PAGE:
Today, in 1830, the Mormon Church was organized by Joseph Smith, Jr. and others at Fayette, New York. Thirty years later, in 1860, Joseph Smith III created the Reorganized Church of Jesus Christ of Latter Day Saints by reorganizing the previous church organized by his father, Joseph Smith, Jr. Finally, in 1930, Gandhi raised a lump of mud and salt and declared, “With this, I am shaking the foundations of the British Empire.” This started Salt Satyagraha.
Today’s reflection is about repentance, baptism, and gifts of the Holy Spirit.
Quote or Joke of the Day:
Learning is finding out what you already know. Doing is demonstrating that you know it. Teaching is reminding others that they know it just as well as you. You are all learners, doers, teachers. – Richard Bach
Therefore let the whole house of Israel know for certain that God has made him both Lord and Messiah, this Jesus whom you crucified.” Now when they heard this, they were cut to the heart, and they asked Peter and the other apostles, “What are we to do, my brothers?” Peter (said) to them, “Repent and be baptized, every one of you, in the name of Jesus Christ for the forgiveness of your sins; and you will receive the gift of the holy Spirit. For the promise is made to you and to your children and to all those far off, whomever the Lord our God will call.” He testified with many other arguments, and was exhorting them, “Save yourselves from this corrupt generation.” Those who accepted his message were baptized, and about three thousand persons were added that day. (NAB Acts 2:36-41)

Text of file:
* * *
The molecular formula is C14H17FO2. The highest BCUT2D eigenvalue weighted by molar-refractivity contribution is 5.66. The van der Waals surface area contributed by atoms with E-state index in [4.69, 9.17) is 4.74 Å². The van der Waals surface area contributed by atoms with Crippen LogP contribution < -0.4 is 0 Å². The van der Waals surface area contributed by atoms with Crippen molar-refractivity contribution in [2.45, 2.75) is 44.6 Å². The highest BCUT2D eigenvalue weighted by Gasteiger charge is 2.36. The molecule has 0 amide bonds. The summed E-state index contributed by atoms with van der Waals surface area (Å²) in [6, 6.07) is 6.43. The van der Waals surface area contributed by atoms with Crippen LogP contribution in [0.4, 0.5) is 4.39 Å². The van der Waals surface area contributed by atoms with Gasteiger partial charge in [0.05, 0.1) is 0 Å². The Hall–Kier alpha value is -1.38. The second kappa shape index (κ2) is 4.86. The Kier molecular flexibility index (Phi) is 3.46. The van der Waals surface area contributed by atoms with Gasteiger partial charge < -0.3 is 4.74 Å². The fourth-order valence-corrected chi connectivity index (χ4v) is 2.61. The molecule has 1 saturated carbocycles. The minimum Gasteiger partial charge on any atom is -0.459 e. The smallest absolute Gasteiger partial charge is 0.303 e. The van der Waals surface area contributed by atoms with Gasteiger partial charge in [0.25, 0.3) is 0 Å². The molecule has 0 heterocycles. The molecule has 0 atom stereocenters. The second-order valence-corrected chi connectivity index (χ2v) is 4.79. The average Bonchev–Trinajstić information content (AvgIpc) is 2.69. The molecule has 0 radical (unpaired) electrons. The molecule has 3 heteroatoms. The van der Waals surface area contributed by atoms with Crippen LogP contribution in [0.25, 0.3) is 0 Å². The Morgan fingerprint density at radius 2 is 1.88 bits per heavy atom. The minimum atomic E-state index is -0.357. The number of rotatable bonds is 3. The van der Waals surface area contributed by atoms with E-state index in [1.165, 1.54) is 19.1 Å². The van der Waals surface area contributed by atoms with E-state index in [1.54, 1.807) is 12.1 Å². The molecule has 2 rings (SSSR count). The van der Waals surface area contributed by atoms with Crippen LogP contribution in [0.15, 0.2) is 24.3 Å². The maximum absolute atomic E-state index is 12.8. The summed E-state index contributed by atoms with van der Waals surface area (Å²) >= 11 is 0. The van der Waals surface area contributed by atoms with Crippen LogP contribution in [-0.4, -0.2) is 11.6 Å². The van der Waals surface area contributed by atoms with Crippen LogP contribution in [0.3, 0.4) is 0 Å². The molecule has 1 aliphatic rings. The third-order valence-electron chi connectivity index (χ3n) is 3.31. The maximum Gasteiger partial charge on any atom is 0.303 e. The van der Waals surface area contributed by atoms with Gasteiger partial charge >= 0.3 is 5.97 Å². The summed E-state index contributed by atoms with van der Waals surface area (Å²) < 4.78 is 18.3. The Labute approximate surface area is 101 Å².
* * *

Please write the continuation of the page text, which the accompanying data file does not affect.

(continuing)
Peter wanted all of the people present to know that Jesus TRULY was the “Messiah,” the “Christ” promised to the Jews for millennia. Jesus’ death on the cross and His resurrection after three days, fulfilled the many prophesies from the Old Testament. Jesus did not fulfill some of these prophesies; He fulfilled them ALL.
Those who heard Peter was “cut to the heart,” meaning they were greatly upset. Upset about what? Were they upset that Jesus was treated in such a violent and humiliating way? Were they upset that they did not recognize the divinity of the man they crucified? Did they believe they were now doomed to the fires and agony in hell? Probably yes to all these questions.
But they also learned something else about Jesus, and His disciples: forgiveness. Peter called all present, Christian and non-Christian, “brothers.” They came to recognize that through the gifts of repentance and baptism, anyone could also receive graces from God; the gifts of the Holy Spirit. What are these gifts of the Holy Spirit? From the Catholic Catechism:
- Counsel/righteous judgment,
- Piety/reverence, and
- Fear of the Lord/wonder and awe
Repentance is a positive concept, a change of mind and heart toward God. It is reflected in the actual goodness of one’s life, not just in the confession booth. It is in accord with the apostolic teachings started with Jesus, and ultimately recorded in all four gospels. Baptism is the expected response to the apostolic preaching about Jesus, and it is associated with the conferring of the Spirit.
Peter not only promised salvation and redemption to those present; he also promised this gift to “their children, and those far off.” I relate to the term “far off” in two ways. First, to those not present due to geography. Jesus sent His disciples to teach and convert in all nations. This is still a primary role of the Catholic Church today.